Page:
When he woke up on the morning of Oct. 5 — a beautiful fall day when many New Yorkers started raking leaves — Mark Guindi never imagined he would rake in something else: a cool $12,000. “It was the craziest thing,” says the handsome 24-year-old Brooklynite, who scored big in a fantasy football tourney called FanDuel NFL Sunday Million. “I wake up one day, put up a $25 entry fee, and I make 12,000 bucks.” Guindi is now making a name for himself in the upper leagues of daily fantasy football, drafting a team of real-world athletes to pit against other players. In three weeks, he’ll be trading his winter jacket for suntan lotion as he hits Vegas for the ultracompetitive Fantasy Football Championship sponsored by daily fantasy sports league site FanDuel. There, he’ll be vying for a $2 million jackpot, against the country’s top 100 players…Guindi is just one rising star in a constellation of fantasy players in the US and Canada — about 41 million, up 5 million in the last year alone. While only a small percentage is composed of money-hungry DFS players, their numbers are also on the rise. FanDuel expects to pay out more than $500 million in prizes this year and more than $1 billion in 2015. Its active users will likely hit 1 million this year — more than quadruple the previous year. [NYP via Matt]
just a suggestion
Bonus Expectations Got You Down? Boss Riding Your Ass? Quit And Support Yourself Via Fantasy FootballBy Bess Levin
If the weather’s got you down and you’re thinking of bailing on your Memorial Day Weekend plans anyway, consider printing up a bunch of fliers with your number on tear-off tabs at the bottom, post them in high-traffic areas around your office building, and give this lady a run for her money. Read more »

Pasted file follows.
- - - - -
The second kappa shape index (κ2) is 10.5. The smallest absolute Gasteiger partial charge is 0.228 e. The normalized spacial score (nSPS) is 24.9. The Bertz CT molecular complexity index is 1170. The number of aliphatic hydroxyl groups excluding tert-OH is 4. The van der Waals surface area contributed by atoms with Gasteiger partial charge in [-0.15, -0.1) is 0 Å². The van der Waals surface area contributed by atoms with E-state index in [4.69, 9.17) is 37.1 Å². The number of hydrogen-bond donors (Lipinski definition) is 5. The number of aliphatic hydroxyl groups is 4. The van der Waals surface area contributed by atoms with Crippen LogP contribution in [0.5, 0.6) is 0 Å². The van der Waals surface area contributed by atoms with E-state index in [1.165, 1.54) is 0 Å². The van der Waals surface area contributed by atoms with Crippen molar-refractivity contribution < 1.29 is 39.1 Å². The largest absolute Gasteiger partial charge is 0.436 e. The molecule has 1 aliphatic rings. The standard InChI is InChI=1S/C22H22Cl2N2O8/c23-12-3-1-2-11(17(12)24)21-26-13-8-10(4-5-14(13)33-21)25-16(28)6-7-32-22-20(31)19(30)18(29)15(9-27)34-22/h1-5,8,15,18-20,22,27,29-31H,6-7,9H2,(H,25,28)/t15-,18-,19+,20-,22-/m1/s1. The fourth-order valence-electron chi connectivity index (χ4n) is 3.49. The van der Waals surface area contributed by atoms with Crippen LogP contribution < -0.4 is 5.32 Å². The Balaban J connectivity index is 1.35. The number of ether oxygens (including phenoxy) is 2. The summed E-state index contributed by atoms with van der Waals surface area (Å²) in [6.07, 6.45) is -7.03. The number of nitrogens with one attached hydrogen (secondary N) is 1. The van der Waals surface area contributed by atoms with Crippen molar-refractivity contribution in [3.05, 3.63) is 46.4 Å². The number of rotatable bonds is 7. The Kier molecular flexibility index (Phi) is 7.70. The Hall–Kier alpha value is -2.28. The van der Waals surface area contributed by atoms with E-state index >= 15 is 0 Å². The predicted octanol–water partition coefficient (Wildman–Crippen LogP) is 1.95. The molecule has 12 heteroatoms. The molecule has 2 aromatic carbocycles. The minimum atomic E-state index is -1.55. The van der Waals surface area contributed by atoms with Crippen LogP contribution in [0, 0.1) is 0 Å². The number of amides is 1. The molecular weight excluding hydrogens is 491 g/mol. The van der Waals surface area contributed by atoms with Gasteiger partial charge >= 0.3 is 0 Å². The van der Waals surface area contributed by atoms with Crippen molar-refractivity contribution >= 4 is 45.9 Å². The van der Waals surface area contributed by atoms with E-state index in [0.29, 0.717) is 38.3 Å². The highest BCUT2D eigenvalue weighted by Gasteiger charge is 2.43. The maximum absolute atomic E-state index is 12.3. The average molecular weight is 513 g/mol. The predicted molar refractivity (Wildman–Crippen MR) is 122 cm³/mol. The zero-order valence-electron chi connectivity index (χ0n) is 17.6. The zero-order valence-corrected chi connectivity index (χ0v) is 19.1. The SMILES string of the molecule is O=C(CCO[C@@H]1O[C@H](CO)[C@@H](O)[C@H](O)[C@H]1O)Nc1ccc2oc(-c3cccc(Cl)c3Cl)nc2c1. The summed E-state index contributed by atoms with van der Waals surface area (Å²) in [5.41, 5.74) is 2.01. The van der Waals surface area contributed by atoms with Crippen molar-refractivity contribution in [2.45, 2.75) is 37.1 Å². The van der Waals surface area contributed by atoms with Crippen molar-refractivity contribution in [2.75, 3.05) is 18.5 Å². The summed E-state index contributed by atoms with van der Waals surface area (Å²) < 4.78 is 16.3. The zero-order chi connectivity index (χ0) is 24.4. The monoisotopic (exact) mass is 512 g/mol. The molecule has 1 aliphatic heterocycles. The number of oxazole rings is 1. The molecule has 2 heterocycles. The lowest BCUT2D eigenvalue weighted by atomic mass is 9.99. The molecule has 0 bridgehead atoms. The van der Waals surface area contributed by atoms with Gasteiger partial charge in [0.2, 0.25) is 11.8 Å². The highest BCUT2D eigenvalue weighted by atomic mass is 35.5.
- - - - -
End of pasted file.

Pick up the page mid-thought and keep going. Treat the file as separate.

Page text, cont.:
Blowing Your Bonus Watch ’13: In Need Of A Little Inspiration? Consider A Page From The Buzz Bissinger PlaybookBy Bess Levin
I own eighty-one leather jackets, seventy-five pairs of boots, forty-one pairs of leather pants, thirty-two pairs of haute couture jeans, ten evening jackets, and 115 pairs of leather gloves. Those who conclude from this that I have a leather fetish, an extreme leather fetish, get a grand prize of zero. And those who are familiar with my choices will sign affidavits attesting to the fact that I wear leather every day. The self-expression feels glorious, an indispensable part of me. As a stranger said after admiring my look in a Gucci burgundy jacquard velvet jacket and a Burberry black patent leather trench, “You don’t give a fuck.” The most expensive leather jacket I own, a Gucci ostrich skin, cost $13,900. The most expensive evening jacket I own, also from Gucci, black napa leather with gold threading, cost $9,800. The most expensive leather pants, $5,600. The most expensive jeans, $2,500. The most expensive pair of boots, $2,600. The most expensive pair of gloves, $1,015. Gucci by far makes up the highest percentage of my collection. The Gucci brand has always held special power for me, ever since the 1960s, when the Gucci loafer with the horsebit hardware was the rage, and my father, who fancied himself as being anti-status when he secretly loved it, broke down and bought a pair. Followed by my mother’s purchase of the famous Jackie O. shoulder bag. As a 13-year-old, I circled the old store on Fifth Avenue several times before getting up the courage to go in and buy a Gucci wallet covered with the insignia. [GQ]